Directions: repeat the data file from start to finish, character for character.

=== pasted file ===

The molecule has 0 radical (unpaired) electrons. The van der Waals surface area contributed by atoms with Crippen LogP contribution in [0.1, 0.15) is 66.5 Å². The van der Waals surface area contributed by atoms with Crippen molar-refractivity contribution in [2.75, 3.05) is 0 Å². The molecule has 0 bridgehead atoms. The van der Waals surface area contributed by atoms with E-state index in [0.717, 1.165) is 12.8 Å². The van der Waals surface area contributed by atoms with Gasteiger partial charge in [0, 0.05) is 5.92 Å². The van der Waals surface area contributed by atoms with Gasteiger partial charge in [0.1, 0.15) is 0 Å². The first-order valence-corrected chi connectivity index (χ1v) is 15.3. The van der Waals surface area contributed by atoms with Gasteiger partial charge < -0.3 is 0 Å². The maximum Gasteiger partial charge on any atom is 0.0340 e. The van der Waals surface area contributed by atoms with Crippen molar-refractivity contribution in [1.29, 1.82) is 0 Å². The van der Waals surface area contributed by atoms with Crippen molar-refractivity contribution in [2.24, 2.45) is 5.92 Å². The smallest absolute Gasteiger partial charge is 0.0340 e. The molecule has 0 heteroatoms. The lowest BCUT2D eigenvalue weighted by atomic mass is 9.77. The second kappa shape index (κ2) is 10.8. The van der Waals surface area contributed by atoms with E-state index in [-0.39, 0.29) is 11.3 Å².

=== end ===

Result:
The molecule has 0 radical (unpaired) electrons. The van der Waals surface area contributed by atoms with Crippen LogP contribution in [0.1, 0.15) is 66.5 Å². The van der Waals surface area contributed by atoms with Crippen molar-refractivity contribution in [2.75, 3.05) is 0 Å². The molecule has 0 bridgehead atoms. The van der Waals surface area contributed by atoms with E-state index in [0.717, 1.165) is 12.8 Å². The van der Waals surface area contributed by atoms with Gasteiger partial charge in [0, 0.05) is 5.92 Å². The van der Waals surface area contributed by atoms with Gasteiger partial charge in [0.1, 0.15) is 0 Å². The first-order valence-corrected chi connectivity index (χ1v) is 15.3. The van der Waals surface area contributed by atoms with Gasteiger partial charge < -0.3 is 0 Å². The maximum Gasteiger partial charge on any atom is 0.0340 e. The van der Waals surface area contributed by atoms with Crippen molar-refractivity contribution in [1.29, 1.82) is 0 Å². The van der Waals surface area contributed by atoms with Crippen molar-refractivity contribution in [2.24, 2.45) is 5.92 Å². The smallest absolute Gasteiger partial charge is 0.0340 e. The molecule has 0 heteroatoms. The lowest BCUT2D eigenvalue weighted by atomic mass is 9.77. The second kappa shape index (κ2) is 10.8. The van der Waals surface area contributed by atoms with E-state index in [-0.39, 0.29) is 11.3 Å².